BACKGROUND: Limited evidence exists on how women’s experiences of care, specifically person-centered maternity care during childbirth, influence maternal and newborn health outcomes.
OBJECTIVE: This study aimed to examine the associations between person-centered maternity care and maternal and newborn health outcomes.
STUDY DESIGN: Longitudinal data were collected with 1014 women who completed baseline at a health facility and followed up at 2 weeks and 10 weeks after birth. A validated 30-item person-centered maternity care scale was administered to postpartum women within 48 hours after childbirth. The person-centered maternity care scale has 3 subscales: dignity and respect, communication and autonomy, and supportive care. Bivariate and multivariable log Poisson regressions were used to examine the relationship between person-centered maternity care and reported maternal complications, newborn complications, postpartum depression, postpartum family planning uptake, exclusive breastfeeding, and newborn immunizations.
RESULTS: Controlling for demographic characteristics, women with high total person-centered maternity care score at baseline had significantly lower risk of reporting maternal complications (adjusted relative risk, 0.63; 95% confidence interval, 0.42−0.95), screening positive for depression (adjusted relative risk, 0.55; 95% confidence interval, 0.38−0.81), and reporting newborn complications (adjusted relative risk, 0.74; 95% confidence interval, 0.56−0.97), respectively, than women with low total person-centered maternity care scores. Women with high scores on the supportive care subscale had significantly lower risk of reporting maternal and newborn complications than women with low scores on these subscales (adjusted relative risk, 0.52 [95% confidence interval, 0.42−0.65] and 0.74 [95% confidence interval, 0.60−0.91], respectively). Significant associations were found between all 3 subscale scores and screening positive for depression. Women with high total personcentered maternity care scores were also more likely to adopt a family planning method than those with low scores (adjusted relative risk, 1.25; 95% confidence interval, 1.02−1.52). In particular, women with high scores on the communication and autonomy subscale had significantly higher odds of adopting a family planning method than women with low scores (risk ratio, 1.15; 95% confidence interval, 1.08−1.23).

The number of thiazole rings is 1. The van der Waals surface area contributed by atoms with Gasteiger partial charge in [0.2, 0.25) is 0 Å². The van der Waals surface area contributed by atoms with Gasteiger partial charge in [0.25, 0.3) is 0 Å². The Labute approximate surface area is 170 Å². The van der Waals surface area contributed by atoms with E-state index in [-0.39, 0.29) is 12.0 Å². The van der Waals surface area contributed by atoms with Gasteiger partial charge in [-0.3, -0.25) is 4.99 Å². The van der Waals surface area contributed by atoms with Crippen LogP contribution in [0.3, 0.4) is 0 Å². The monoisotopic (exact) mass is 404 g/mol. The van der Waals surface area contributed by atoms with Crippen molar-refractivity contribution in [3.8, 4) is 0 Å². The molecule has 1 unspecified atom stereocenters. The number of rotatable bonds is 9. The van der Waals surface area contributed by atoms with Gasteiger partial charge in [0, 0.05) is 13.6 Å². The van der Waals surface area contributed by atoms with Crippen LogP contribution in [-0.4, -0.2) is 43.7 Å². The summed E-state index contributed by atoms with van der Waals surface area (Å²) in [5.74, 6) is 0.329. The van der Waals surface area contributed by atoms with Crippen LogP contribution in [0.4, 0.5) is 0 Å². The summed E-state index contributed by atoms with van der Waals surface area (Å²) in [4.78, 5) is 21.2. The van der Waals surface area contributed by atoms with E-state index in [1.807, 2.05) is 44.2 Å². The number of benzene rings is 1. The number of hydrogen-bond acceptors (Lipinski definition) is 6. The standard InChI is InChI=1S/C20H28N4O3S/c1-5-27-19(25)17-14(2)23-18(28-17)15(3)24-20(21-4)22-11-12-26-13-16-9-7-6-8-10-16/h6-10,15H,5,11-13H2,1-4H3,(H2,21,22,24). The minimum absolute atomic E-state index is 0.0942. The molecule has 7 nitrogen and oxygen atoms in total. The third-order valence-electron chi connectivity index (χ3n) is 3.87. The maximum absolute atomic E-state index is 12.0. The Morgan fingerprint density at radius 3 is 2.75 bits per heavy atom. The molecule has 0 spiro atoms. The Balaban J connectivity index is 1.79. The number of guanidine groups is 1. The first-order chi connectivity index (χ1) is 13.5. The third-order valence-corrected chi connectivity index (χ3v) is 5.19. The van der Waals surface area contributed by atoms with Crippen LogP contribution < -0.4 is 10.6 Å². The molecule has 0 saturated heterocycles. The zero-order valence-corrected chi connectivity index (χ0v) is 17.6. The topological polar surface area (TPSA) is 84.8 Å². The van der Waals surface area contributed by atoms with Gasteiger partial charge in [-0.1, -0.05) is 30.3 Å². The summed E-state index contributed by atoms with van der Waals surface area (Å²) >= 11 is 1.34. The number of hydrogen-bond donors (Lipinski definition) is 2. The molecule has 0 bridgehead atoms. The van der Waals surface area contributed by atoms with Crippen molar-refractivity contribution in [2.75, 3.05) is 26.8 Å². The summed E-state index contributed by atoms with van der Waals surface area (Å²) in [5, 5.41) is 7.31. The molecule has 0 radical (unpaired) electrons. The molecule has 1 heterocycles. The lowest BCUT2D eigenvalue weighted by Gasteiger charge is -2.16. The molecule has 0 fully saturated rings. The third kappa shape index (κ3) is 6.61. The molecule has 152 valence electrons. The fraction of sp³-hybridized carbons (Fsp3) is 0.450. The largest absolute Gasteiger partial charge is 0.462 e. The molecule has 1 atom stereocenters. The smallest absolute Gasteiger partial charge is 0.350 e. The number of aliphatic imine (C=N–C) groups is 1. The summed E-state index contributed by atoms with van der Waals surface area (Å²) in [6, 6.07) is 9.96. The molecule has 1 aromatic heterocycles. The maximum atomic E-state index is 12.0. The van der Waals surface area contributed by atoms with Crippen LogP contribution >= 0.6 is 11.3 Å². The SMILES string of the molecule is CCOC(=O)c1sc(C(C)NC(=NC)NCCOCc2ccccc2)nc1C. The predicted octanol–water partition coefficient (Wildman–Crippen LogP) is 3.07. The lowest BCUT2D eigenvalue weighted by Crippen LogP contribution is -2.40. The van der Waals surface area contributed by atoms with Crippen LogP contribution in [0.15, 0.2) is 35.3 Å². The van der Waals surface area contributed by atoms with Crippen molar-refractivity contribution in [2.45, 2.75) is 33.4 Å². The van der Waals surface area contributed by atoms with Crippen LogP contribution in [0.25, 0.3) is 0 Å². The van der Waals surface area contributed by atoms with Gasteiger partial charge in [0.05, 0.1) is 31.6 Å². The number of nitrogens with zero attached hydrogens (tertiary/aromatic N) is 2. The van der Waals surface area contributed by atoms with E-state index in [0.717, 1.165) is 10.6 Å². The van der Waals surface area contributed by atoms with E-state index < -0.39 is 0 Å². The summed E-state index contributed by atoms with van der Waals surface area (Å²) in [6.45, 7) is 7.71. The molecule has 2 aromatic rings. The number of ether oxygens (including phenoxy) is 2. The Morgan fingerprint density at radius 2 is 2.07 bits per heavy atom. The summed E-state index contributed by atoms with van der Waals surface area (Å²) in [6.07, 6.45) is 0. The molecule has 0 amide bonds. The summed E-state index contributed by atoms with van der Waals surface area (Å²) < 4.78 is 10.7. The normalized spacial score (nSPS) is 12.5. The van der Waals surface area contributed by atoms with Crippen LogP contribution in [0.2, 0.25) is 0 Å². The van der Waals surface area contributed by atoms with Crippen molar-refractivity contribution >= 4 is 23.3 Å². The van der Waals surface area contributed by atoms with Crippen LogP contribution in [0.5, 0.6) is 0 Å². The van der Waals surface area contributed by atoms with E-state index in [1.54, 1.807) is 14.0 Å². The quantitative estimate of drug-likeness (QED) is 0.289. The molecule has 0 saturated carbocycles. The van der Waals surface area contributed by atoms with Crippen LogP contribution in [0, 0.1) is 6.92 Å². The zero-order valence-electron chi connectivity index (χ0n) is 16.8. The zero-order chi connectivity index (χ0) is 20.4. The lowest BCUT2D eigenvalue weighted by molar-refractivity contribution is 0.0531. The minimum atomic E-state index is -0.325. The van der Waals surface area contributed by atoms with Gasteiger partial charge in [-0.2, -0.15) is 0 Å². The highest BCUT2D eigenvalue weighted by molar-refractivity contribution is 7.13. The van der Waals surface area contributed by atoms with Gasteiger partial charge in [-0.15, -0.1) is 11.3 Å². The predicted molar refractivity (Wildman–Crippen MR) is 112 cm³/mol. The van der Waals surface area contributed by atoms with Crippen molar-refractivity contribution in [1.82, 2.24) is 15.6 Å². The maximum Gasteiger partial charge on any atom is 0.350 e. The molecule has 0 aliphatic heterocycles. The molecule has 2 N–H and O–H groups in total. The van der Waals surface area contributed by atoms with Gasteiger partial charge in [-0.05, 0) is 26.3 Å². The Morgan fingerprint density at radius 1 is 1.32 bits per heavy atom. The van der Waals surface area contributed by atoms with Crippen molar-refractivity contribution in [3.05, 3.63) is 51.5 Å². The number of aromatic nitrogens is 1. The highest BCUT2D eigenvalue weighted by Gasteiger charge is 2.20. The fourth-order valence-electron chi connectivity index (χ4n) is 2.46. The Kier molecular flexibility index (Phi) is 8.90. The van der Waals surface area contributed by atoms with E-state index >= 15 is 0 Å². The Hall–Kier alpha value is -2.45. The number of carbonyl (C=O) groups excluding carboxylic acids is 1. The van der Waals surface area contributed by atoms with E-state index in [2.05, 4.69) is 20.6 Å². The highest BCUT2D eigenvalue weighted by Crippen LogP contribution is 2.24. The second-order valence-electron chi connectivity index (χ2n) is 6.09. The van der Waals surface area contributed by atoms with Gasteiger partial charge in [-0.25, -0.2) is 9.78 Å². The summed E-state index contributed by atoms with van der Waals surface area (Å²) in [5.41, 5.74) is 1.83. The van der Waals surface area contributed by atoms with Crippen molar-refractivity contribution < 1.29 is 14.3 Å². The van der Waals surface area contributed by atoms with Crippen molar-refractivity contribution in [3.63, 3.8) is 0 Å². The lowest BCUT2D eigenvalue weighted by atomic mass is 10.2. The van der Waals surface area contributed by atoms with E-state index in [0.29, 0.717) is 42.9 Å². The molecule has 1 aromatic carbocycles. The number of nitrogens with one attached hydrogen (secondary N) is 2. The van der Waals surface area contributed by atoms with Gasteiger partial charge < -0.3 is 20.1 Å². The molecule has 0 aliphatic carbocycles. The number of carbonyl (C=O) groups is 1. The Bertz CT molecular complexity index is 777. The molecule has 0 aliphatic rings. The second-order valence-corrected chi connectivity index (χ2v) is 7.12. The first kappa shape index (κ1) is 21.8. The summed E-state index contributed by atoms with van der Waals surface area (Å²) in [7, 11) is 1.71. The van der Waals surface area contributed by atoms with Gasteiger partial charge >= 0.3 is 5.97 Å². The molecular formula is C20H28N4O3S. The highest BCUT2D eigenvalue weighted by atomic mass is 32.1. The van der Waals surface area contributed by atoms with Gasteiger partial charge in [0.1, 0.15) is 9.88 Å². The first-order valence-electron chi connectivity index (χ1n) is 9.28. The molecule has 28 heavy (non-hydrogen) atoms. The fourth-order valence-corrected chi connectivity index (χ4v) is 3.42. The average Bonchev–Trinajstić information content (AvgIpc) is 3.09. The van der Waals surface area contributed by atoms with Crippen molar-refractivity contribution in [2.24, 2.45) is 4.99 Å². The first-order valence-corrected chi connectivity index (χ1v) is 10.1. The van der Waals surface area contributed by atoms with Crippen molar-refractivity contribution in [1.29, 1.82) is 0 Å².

CONCLUSION: Improving person-centered maternity care may improve maternal and newborn health outcomes. Specifically, improving supportive care may decrease the risk of maternal and newborn complications, whereas improving communication and autonomy may increase postpartum family planning uptake.